Accepting the Council's authority to examine the entire record, there is adequate support for the Appeals Council's decision on the merits. Plaintiff suggests that the Council was bound by the findings of the ALJ. The ALJ's findings and conclusions represent recommendations to the Secretary; the Council is free to independently weigh the evidence and arrive at its own findings and conclusions. See McCann v. Califano, 621 F.2d 829, 831-32 (6th Cir. 1980); Beavers v. Secretary of Health, Ed. & Welfare, 577 F.2d 383, 386-87 (6th Cir. 1978). See generally 2 Fed. Proc. L. Ed. § 2:169 (1981). But see Novak v. Schweiker, 524 F. Supp. 795, 799 & n.2 (N.D. Ill. 1981). The Council was free to conclude that in spite of the ALJ's possibly contrary opinion, or the assertions of the plaintiff, the weight of the evidence did not support a finding of an employer-employee relationship.2

The judgment appealed from is AFFIRMED.



* Of the Seventh Circuit, sitting by designation.

1. Section 404.970(b) provides: If new and material evidence is submitted with the request for review, the Appeals Council shall evaluate the entire record. It will then review the case if it finds that the administrative law judge's action, findings, or conclusions is contrary to the weight of the evidence currently in the record. 20 C.F.R. § 404.970(b) (1982).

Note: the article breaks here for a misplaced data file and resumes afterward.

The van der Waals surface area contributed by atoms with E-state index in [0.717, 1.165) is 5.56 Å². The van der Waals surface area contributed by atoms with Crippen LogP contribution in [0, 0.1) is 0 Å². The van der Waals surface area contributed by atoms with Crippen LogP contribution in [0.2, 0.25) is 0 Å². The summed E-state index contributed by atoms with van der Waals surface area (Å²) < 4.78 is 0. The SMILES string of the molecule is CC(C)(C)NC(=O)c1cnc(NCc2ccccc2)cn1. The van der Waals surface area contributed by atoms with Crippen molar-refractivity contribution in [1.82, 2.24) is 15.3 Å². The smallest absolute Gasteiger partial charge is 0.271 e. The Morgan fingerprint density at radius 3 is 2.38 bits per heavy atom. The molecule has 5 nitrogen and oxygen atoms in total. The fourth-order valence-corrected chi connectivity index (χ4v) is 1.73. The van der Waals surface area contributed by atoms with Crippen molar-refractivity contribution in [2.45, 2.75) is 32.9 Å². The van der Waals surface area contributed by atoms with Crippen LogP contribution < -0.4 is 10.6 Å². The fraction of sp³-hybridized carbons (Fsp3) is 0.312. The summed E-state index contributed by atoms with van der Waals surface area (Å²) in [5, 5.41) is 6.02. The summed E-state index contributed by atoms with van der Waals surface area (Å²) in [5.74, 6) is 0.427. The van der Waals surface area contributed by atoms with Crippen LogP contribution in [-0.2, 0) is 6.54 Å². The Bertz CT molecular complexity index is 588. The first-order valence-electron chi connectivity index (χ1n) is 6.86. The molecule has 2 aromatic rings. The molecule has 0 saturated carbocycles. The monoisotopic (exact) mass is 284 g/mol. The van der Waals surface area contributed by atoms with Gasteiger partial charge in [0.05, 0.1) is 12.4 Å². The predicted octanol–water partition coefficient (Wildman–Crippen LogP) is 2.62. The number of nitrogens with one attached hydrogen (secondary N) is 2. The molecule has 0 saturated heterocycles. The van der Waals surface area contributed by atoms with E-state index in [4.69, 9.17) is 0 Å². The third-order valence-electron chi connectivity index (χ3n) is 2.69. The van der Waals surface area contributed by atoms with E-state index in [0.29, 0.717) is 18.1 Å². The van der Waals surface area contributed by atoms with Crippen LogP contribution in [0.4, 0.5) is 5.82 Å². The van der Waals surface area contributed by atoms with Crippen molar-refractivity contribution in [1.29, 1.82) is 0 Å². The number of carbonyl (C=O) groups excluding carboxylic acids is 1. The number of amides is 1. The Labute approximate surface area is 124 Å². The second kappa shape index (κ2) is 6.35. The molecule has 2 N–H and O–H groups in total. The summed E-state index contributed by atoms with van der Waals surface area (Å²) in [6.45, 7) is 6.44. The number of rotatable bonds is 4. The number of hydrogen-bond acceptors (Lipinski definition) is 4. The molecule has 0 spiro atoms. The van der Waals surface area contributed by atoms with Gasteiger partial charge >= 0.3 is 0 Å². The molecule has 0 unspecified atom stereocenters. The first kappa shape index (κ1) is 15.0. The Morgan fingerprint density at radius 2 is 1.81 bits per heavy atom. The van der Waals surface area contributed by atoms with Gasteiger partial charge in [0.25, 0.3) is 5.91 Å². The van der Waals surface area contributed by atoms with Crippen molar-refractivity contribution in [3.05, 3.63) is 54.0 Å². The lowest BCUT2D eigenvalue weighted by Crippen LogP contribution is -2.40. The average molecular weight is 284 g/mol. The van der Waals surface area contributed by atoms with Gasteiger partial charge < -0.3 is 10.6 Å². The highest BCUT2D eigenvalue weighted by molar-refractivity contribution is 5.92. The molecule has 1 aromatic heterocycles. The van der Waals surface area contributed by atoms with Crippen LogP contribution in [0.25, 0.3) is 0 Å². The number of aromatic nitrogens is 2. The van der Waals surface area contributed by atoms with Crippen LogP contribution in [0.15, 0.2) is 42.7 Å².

2. The plaintiff contends that a determination whether a work relationship amounts to employment ultimately "boils down to the credibility of the claimant," and that the Council erred in not deferring to the ALJ's finding that Oldham's description of his relationship with his mother-in-law was credible. While the Council is required to give some weight to the ALJ's finding of credibility, our question is whether substantial evidence supports the Council's decision as a whole. 42 U.S.C. § 405(g) (1976). See McCann, 621 F.2d at 831-32; Beavers, 577 F.2d at 386-87. In this case the Council made clear its opinion that the record reflected an absence of factors typically indicating the existence of an employer-employee relationship. See 20 C.F.R. § 404.1007(b) (1982). The Council decision suggests the findings of no employment relationship turned on the absence of sufficient criteria, not on Oldham's credibility. We also find no merit in plaintiff's apparent contention that the Council erred as a matter of law in concluding that Oldham's informal work relationship with his wife and mother-in-law did not constitute employment for purposes of old-age insurance coverage. "In a case involving closely related and closely living individuals claiming an employer-employee relationship, the entire picture of the history and circumstances of the parties must be considered." Velez v. Secretary of Health, Ed. & Welfare, 608 F.2d 21, 24 (1st Cir. 1979) (citations omitted). In this case the Council examined the complete record and applied standards defined in § 404.1007(b). The balance reached by the Council in favor of no employer-employee relationship was within the range permitted by law.